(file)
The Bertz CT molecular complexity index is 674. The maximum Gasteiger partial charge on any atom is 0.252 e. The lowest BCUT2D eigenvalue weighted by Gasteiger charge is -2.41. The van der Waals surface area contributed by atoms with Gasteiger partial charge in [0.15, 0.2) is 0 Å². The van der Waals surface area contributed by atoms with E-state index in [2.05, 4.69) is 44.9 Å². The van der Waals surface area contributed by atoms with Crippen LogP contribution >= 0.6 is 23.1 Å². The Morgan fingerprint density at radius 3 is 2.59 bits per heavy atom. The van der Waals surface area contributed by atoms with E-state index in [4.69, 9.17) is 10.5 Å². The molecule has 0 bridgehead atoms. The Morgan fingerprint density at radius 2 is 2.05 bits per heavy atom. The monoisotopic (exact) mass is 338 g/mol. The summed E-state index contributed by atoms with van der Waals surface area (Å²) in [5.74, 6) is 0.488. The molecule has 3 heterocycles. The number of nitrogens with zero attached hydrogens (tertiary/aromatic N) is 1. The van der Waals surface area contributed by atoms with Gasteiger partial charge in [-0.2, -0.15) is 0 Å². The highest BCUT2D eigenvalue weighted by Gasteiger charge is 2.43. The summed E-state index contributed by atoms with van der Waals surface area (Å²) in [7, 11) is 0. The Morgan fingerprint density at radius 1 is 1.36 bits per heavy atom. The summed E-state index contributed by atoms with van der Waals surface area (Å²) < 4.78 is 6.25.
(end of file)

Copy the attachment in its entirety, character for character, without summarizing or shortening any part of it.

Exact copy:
The Bertz CT molecular complexity index is 674. The maximum Gasteiger partial charge on any atom is 0.252 e. The lowest BCUT2D eigenvalue weighted by Gasteiger charge is -2.41. The van der Waals surface area contributed by atoms with Gasteiger partial charge in [0.15, 0.2) is 0 Å². The van der Waals surface area contributed by atoms with E-state index in [2.05, 4.69) is 44.9 Å². The van der Waals surface area contributed by atoms with Crippen LogP contribution >= 0.6 is 23.1 Å². The Morgan fingerprint density at radius 3 is 2.59 bits per heavy atom. The van der Waals surface area contributed by atoms with E-state index in [4.69, 9.17) is 10.5 Å². The molecule has 0 bridgehead atoms. The Morgan fingerprint density at radius 2 is 2.05 bits per heavy atom. The monoisotopic (exact) mass is 338 g/mol. The summed E-state index contributed by atoms with van der Waals surface area (Å²) in [5.74, 6) is 0.488. The molecule has 3 heterocycles. The number of nitrogens with zero attached hydrogens (tertiary/aromatic N) is 1. The van der Waals surface area contributed by atoms with Gasteiger partial charge in [-0.2, -0.15) is 0 Å². The highest BCUT2D eigenvalue weighted by Gasteiger charge is 2.43. The summed E-state index contributed by atoms with van der Waals surface area (Å²) in [7, 11) is 0. The Morgan fingerprint density at radius 1 is 1.36 bits per heavy atom. The summed E-state index contributed by atoms with van der Waals surface area (Å²) < 4.78 is 6.25.